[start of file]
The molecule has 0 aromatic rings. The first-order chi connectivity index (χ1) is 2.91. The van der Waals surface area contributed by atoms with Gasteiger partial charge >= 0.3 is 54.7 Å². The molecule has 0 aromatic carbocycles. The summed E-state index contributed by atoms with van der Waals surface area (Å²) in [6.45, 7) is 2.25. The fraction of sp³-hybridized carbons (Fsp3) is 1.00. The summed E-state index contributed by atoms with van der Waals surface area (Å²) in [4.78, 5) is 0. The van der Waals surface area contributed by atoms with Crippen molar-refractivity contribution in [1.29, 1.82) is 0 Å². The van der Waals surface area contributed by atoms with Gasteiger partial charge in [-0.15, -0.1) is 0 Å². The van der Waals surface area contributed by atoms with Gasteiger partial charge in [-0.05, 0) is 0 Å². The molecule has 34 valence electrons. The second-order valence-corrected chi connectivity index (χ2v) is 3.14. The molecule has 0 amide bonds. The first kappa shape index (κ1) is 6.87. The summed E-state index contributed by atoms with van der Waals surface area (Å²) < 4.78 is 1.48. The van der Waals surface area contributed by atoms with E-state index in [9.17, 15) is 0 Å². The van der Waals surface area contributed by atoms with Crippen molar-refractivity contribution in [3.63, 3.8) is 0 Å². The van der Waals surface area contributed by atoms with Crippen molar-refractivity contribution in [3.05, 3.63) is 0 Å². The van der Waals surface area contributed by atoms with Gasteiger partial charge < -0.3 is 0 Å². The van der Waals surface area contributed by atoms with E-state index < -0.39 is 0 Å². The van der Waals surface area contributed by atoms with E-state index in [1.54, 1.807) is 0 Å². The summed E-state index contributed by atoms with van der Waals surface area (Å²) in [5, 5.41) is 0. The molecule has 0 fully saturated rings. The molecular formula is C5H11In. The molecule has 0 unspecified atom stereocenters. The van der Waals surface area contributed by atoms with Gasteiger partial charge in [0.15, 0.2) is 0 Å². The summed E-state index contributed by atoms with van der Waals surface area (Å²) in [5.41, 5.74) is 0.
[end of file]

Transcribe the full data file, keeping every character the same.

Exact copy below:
The molecule has 0 aromatic rings. The first-order chi connectivity index (χ1) is 2.91. The van der Waals surface area contributed by atoms with Gasteiger partial charge >= 0.3 is 54.7 Å². The molecule has 0 aromatic carbocycles. The summed E-state index contributed by atoms with van der Waals surface area (Å²) in [6.45, 7) is 2.25. The fraction of sp³-hybridized carbons (Fsp3) is 1.00. The summed E-state index contributed by atoms with van der Waals surface area (Å²) in [4.78, 5) is 0. The van der Waals surface area contributed by atoms with Crippen molar-refractivity contribution in [1.29, 1.82) is 0 Å². The van der Waals surface area contributed by atoms with Gasteiger partial charge in [-0.15, -0.1) is 0 Å². The van der Waals surface area contributed by atoms with Gasteiger partial charge in [-0.05, 0) is 0 Å². The molecule has 34 valence electrons. The second-order valence-corrected chi connectivity index (χ2v) is 3.14. The molecule has 0 amide bonds. The first kappa shape index (κ1) is 6.87. The summed E-state index contributed by atoms with van der Waals surface area (Å²) < 4.78 is 1.48. The van der Waals surface area contributed by atoms with E-state index in [9.17, 15) is 0 Å². The van der Waals surface area contributed by atoms with Crippen molar-refractivity contribution in [3.63, 3.8) is 0 Å². The van der Waals surface area contributed by atoms with Crippen molar-refractivity contribution in [3.05, 3.63) is 0 Å². The van der Waals surface area contributed by atoms with Gasteiger partial charge < -0.3 is 0 Å². The van der Waals surface area contributed by atoms with E-state index < -0.39 is 0 Å². The van der Waals surface area contributed by atoms with E-state index in [1.54, 1.807) is 0 Å². The summed E-state index contributed by atoms with van der Waals surface area (Å²) in [5, 5.41) is 0. The molecule has 0 fully saturated rings. The molecular formula is C5H11In. The molecule has 0 unspecified atom stereocenters. The van der Waals surface area contributed by atoms with Gasteiger partial charge in [0.15, 0.2) is 0 Å². The summed E-state index contributed by atoms with van der Waals surface area (Å²) in [5.41, 5.74) is 0.